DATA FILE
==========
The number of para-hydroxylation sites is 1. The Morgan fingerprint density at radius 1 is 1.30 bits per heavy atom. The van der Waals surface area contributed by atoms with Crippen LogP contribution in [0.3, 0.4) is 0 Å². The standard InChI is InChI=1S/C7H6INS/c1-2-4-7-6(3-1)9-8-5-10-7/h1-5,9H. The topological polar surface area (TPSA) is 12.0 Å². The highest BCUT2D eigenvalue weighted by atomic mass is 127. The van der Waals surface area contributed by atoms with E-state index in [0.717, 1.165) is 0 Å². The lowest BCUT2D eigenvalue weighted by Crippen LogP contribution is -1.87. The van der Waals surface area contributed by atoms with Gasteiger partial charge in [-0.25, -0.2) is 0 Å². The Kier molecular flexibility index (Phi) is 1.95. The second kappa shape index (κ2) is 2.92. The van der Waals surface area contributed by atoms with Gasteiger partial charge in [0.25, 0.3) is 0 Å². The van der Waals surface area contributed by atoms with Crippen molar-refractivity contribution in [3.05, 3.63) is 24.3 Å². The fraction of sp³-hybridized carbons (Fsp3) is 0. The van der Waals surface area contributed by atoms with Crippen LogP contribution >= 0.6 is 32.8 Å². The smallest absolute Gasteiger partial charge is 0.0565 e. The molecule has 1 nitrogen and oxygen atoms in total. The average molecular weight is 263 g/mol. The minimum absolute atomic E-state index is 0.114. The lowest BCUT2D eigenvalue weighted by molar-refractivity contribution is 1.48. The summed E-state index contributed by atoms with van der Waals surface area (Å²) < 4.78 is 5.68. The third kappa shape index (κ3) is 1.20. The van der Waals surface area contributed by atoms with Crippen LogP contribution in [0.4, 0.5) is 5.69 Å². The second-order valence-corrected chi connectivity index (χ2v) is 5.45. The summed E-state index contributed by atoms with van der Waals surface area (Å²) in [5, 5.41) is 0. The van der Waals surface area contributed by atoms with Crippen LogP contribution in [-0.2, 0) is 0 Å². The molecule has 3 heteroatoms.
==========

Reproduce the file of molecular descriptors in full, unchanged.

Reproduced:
The number of para-hydroxylation sites is 1. The Morgan fingerprint density at radius 1 is 1.30 bits per heavy atom. The van der Waals surface area contributed by atoms with Crippen LogP contribution in [0.3, 0.4) is 0 Å². The standard InChI is InChI=1S/C7H6INS/c1-2-4-7-6(3-1)9-8-5-10-7/h1-5,9H. The topological polar surface area (TPSA) is 12.0 Å². The highest BCUT2D eigenvalue weighted by atomic mass is 127. The van der Waals surface area contributed by atoms with E-state index in [0.717, 1.165) is 0 Å². The lowest BCUT2D eigenvalue weighted by Crippen LogP contribution is -1.87. The van der Waals surface area contributed by atoms with Gasteiger partial charge in [-0.25, -0.2) is 0 Å². The Kier molecular flexibility index (Phi) is 1.95. The second kappa shape index (κ2) is 2.92. The van der Waals surface area contributed by atoms with Gasteiger partial charge in [0.25, 0.3) is 0 Å². The van der Waals surface area contributed by atoms with Crippen molar-refractivity contribution in [3.05, 3.63) is 24.3 Å². The fraction of sp³-hybridized carbons (Fsp3) is 0. The van der Waals surface area contributed by atoms with Crippen LogP contribution >= 0.6 is 32.8 Å². The smallest absolute Gasteiger partial charge is 0.0565 e. The molecule has 1 nitrogen and oxygen atoms in total. The average molecular weight is 263 g/mol. The minimum absolute atomic E-state index is 0.114. The lowest BCUT2D eigenvalue weighted by molar-refractivity contribution is 1.48. The summed E-state index contributed by atoms with van der Waals surface area (Å²) < 4.78 is 5.68. The third kappa shape index (κ3) is 1.20. The van der Waals surface area contributed by atoms with Crippen LogP contribution in [0.4, 0.5) is 5.69 Å². The second-order valence-corrected chi connectivity index (χ2v) is 5.45. The summed E-state index contributed by atoms with van der Waals surface area (Å²) in [5, 5.41) is 0. The van der Waals surface area contributed by atoms with Crippen LogP contribution in [-0.2, 0) is 0 Å². The molecule has 3 heteroatoms.